For its part, the UN Committee on the Rights of the Child expressed its concern that “several children, some as young as 13 years old, [were] violently detained, taken from their homes overnight without their families being informed of their whereabouts, and [were] held incommunicado” after they participated in the July 11 protests. It also highlighted the criminal prosecution of children, several of whom were convicted and sentenced to between 5 and 15 years in prison.

In its semiannual report from April 2023, the Inter-American Press Association decried the lack of freedom of expression, explaining that there are fewer independent journalists because many have fled since the new penal code was approved. Ahead of the UPR, Amnesty International concluded that “Cuba has ramped up its sophisticated machinery of control over freedom of expression and assembly in a way not seen in almost two decades.” When controlling dissidents or journalists is not enough, the Cuban government shuts down the internet, especially during protests.

Robert F. Kennedy Human Rights, along with Cubalex, Justicia 11J, and Civil Rights Defenders, also presented a report in July 2023 that, among other things, belies the Cuban government’s claims that civil society organizations have broad powers and proactive capacity. They explain that legally registered organizations must adhere to a system of strict control, monitoring, and surveillance that compromises their autonomy and independence; placing them, de facto, under state control.

Also in July, the European Parliament forcefully called out the abuses of the Cuban government, condemning the systematic human rights violations and abuses against protesters, political dissidents, religious leaders, human rights activists and independent artists. The parliament further called for the urgent examination of the Cuban government’s breaches of the Political Dialogue and Cooperation Agreement (PDCA) which could lead to a suspension of the agreement and threaten EU trade and development assistance to the island.

Conclusion and Recommendations

The government of Cuba has plainly failed to live up to its human rights claims; in fact, the situation on the Island, post-July 11, is the worst it has been in many years. President Díaz-Canel’s statement to the UN General Assembly on September 19 that “promotion and protection of human rights is a common ideal that demands a genuine spirit of respect and constructive dialogue between states” rings hollow when his government rejects the serious recommendations from the UPR’s third cycle, which call out the government’s practices to instill fear and ensure control over its population. Unfortunately, the government will likely reject any new serious recommendations during the 44th UPR cycle. It will not be held accountable for its post-July 11 crackdown, and will continue to posture, presenting itself as a defender of human rights, revealing flaws in the UPR mechanism.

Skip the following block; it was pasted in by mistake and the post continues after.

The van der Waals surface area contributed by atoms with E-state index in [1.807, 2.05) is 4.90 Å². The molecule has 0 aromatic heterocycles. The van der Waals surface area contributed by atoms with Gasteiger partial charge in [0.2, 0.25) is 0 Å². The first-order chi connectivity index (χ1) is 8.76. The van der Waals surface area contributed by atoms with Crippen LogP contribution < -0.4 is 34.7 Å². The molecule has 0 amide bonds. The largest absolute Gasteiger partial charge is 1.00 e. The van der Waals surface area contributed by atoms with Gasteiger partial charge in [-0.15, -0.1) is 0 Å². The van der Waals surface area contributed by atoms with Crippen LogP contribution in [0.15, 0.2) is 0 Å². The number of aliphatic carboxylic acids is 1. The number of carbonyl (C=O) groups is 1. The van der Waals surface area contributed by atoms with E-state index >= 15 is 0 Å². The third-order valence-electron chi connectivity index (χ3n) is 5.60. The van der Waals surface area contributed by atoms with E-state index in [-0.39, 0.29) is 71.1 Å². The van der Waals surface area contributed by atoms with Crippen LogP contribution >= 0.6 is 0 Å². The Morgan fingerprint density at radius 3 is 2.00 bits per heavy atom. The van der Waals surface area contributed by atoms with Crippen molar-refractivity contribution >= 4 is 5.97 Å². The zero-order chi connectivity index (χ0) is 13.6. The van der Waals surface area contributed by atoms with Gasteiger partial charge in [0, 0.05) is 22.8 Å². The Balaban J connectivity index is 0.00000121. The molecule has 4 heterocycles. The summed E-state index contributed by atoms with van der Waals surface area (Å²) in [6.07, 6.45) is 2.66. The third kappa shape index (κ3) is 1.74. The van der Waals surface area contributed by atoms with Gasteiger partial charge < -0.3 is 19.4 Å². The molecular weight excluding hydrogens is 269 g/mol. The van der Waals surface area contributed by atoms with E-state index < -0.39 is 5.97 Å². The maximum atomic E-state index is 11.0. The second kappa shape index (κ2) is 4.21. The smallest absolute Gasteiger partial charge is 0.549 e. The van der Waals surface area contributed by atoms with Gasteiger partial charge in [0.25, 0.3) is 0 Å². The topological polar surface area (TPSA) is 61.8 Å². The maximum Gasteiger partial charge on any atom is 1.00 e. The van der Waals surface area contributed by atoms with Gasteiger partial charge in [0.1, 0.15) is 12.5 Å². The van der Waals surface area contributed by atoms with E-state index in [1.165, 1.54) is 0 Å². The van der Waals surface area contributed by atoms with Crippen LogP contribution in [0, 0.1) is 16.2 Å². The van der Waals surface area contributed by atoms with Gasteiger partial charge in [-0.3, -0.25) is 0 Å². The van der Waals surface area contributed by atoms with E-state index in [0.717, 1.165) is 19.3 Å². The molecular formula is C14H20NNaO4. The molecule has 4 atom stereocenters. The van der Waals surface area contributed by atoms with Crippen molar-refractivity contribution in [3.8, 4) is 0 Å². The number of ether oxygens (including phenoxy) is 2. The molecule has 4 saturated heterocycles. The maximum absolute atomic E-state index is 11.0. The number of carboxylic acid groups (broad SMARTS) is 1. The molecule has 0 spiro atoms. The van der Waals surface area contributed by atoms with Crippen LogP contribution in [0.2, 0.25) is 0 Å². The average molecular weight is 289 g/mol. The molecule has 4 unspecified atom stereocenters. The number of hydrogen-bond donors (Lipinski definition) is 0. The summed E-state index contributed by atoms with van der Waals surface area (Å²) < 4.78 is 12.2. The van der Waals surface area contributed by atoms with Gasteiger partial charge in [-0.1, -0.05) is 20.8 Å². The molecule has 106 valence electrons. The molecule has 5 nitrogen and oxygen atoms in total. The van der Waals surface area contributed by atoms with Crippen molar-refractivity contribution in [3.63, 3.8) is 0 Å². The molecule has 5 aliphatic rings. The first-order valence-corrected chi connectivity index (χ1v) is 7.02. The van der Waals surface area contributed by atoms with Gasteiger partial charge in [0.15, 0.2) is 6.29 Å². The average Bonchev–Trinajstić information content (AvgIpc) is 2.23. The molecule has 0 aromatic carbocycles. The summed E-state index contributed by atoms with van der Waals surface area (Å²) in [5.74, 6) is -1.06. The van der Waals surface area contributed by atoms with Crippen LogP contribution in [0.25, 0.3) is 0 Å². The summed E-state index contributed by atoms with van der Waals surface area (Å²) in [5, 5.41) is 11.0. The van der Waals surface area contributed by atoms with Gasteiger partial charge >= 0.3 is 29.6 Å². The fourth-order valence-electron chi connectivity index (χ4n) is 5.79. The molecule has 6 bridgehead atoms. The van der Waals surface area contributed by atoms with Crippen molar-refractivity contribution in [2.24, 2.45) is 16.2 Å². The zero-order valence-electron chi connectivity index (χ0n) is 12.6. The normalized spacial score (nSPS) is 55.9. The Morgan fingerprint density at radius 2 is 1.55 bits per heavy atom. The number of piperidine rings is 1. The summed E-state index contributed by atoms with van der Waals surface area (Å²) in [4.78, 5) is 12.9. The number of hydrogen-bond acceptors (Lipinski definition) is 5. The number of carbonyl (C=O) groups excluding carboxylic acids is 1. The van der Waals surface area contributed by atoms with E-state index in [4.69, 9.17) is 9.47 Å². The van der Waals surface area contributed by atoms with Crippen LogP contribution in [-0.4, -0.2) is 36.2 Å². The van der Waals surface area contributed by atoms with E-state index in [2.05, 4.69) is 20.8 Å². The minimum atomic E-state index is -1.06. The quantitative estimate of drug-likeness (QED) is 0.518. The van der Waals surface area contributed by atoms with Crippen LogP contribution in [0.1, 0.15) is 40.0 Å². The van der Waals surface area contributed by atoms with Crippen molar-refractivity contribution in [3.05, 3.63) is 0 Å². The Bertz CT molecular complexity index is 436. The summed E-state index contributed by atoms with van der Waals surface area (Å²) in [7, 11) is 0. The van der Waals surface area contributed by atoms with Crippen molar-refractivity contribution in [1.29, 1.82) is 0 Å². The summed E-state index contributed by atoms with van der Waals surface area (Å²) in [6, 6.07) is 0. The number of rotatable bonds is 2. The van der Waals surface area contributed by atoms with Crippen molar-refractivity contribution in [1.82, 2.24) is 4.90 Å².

As a result, while civil society organizations and the democratic international community must continue to shine a spotlight on Cuba’s abysmal record and demand that it respect human rights, new avenues for encouraging change on the island need to be explored. These should include increased support for Cuban civil society organizations both on and off the island; increasing their connections with civil society in other parts of the Americas and Europe, especially with activists in other authoritarian states to exchange experiences regarding promoting democratic change in hostile environments, continued efforts to demystify the supposed achievements of the Cuban government, like the medical missions, and increasing Cuban citizens’ access to the internet. Practical initiatives such as encouraging greater use of virtual private networks in Cuba would allow greater freedom of expression without government prying, at least while the internet remains on.

Economic leverage and new sanctions for human rights violations should also be considered. If not a suspension as intimated by the European Parliament, the European Union could leverage its trade, investment, and development cooperation with Cuba under the PDCA to support reforms through the inclusion of independent civil society voices in the EU-Cuba Human Rights Dialogue, an unmet requirement of the PDCA. Also, while both the European Union and Canada have imposed Magnitsky-type sanctions against China, Nicaragua, North Korea, Russia, and Venezuela, for instance, neither has imposed any sanctions for human rights violations against the Cuban leadership, despite the merits of the case and given requests to do so from civil society organizations and activists.

The measures above cannot be the only response by the international community. Carefully calibrated incremental incentives need to be discussed, with the goal of encouraging the leadership to loosen restrictions and allow Cuban citizens to exercise their political, social, and economic rights.

Christopher Hernandez-Roy is the deputy director and senior fellow with the Americas Program at the Center for Strategic and International Studies (CSIS) in Washington, D.C. Andrea Michelle Cerén is an intern with the Americas Program at CSIS.

Andrea Michelle Cerén

Intern, Americas Program